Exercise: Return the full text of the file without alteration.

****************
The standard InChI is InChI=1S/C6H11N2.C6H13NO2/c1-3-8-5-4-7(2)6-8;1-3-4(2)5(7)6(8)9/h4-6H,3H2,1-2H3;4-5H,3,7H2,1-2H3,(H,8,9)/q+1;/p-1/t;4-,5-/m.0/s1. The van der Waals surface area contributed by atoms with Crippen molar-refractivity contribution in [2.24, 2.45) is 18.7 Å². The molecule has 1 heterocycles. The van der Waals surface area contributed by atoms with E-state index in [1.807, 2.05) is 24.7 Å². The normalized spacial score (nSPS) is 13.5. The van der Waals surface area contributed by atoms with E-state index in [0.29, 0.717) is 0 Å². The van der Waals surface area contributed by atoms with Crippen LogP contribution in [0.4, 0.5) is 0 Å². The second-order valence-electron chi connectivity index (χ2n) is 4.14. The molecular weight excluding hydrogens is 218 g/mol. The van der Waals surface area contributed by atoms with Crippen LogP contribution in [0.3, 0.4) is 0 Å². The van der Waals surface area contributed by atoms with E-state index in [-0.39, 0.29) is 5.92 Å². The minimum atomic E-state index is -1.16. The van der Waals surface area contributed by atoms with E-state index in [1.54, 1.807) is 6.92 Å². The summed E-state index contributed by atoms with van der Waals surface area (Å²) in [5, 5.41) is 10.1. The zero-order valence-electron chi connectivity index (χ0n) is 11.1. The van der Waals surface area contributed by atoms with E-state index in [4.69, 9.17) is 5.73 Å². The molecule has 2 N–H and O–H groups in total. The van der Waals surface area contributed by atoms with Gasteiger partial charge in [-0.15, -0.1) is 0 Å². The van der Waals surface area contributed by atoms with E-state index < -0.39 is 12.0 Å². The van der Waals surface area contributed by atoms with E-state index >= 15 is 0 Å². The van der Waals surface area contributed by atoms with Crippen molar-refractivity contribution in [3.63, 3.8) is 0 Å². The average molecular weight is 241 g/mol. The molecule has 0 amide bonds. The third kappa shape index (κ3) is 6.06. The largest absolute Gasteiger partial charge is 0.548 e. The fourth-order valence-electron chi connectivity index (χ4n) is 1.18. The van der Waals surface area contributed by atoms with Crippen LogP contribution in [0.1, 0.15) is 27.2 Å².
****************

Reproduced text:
The standard InChI is InChI=1S/C6H11N2.C6H13NO2/c1-3-8-5-4-7(2)6-8;1-3-4(2)5(7)6(8)9/h4-6H,3H2,1-2H3;4-5H,3,7H2,1-2H3,(H,8,9)/q+1;/p-1/t;4-,5-/m.0/s1. The van der Waals surface area contributed by atoms with Crippen molar-refractivity contribution in [2.24, 2.45) is 18.7 Å². The molecule has 1 heterocycles. The van der Waals surface area contributed by atoms with E-state index in [1.807, 2.05) is 24.7 Å². The normalized spacial score (nSPS) is 13.5. The van der Waals surface area contributed by atoms with E-state index in [0.29, 0.717) is 0 Å². The van der Waals surface area contributed by atoms with Crippen LogP contribution in [0.4, 0.5) is 0 Å². The second-order valence-electron chi connectivity index (χ2n) is 4.14. The molecular weight excluding hydrogens is 218 g/mol. The van der Waals surface area contributed by atoms with Crippen LogP contribution in [0.3, 0.4) is 0 Å². The van der Waals surface area contributed by atoms with E-state index in [-0.39, 0.29) is 5.92 Å². The minimum atomic E-state index is -1.16. The van der Waals surface area contributed by atoms with E-state index in [1.54, 1.807) is 6.92 Å². The summed E-state index contributed by atoms with van der Waals surface area (Å²) in [5, 5.41) is 10.1. The zero-order valence-electron chi connectivity index (χ0n) is 11.1. The van der Waals surface area contributed by atoms with E-state index in [4.69, 9.17) is 5.73 Å². The molecule has 2 N–H and O–H groups in total. The van der Waals surface area contributed by atoms with Gasteiger partial charge in [-0.15, -0.1) is 0 Å². The van der Waals surface area contributed by atoms with E-state index < -0.39 is 12.0 Å². The van der Waals surface area contributed by atoms with E-state index >= 15 is 0 Å². The van der Waals surface area contributed by atoms with Crippen molar-refractivity contribution in [3.63, 3.8) is 0 Å². The average molecular weight is 241 g/mol. The molecule has 0 amide bonds. The third kappa shape index (κ3) is 6.06. The largest absolute Gasteiger partial charge is 0.548 e. The fourth-order valence-electron chi connectivity index (χ4n) is 1.18. The van der Waals surface area contributed by atoms with Crippen LogP contribution in [0.1, 0.15) is 27.2 Å².